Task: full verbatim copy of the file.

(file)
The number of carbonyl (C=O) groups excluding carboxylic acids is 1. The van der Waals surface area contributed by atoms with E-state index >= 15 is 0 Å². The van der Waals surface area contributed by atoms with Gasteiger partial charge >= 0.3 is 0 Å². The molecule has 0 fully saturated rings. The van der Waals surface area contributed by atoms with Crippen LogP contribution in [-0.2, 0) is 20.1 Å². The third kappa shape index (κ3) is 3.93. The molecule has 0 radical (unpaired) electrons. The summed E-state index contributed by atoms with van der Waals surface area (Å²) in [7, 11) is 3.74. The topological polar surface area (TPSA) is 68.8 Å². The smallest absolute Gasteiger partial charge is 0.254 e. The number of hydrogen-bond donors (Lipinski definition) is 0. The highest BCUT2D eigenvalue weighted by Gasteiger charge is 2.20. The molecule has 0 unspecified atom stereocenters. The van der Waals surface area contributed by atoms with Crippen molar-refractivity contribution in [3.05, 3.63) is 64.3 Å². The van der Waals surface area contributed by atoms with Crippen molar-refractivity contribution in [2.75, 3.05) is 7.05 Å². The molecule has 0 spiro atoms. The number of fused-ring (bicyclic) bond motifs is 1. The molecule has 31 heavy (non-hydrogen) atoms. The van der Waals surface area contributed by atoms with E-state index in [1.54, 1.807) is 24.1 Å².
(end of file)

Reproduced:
The number of carbonyl (C=O) groups excluding carboxylic acids is 1. The van der Waals surface area contributed by atoms with E-state index >= 15 is 0 Å². The van der Waals surface area contributed by atoms with Gasteiger partial charge >= 0.3 is 0 Å². The molecule has 0 fully saturated rings. The van der Waals surface area contributed by atoms with Crippen LogP contribution in [-0.2, 0) is 20.1 Å². The third kappa shape index (κ3) is 3.93. The molecule has 0 radical (unpaired) electrons. The summed E-state index contributed by atoms with van der Waals surface area (Å²) in [7, 11) is 3.74. The topological polar surface area (TPSA) is 68.8 Å². The smallest absolute Gasteiger partial charge is 0.254 e. The number of hydrogen-bond donors (Lipinski definition) is 0. The highest BCUT2D eigenvalue weighted by Gasteiger charge is 2.20. The molecule has 0 unspecified atom stereocenters. The van der Waals surface area contributed by atoms with Crippen molar-refractivity contribution in [3.05, 3.63) is 64.3 Å². The van der Waals surface area contributed by atoms with Crippen molar-refractivity contribution in [2.75, 3.05) is 7.05 Å². The molecule has 0 spiro atoms. The number of fused-ring (bicyclic) bond motifs is 1. The molecule has 31 heavy (non-hydrogen) atoms. The van der Waals surface area contributed by atoms with E-state index in [1.54, 1.807) is 24.1 Å².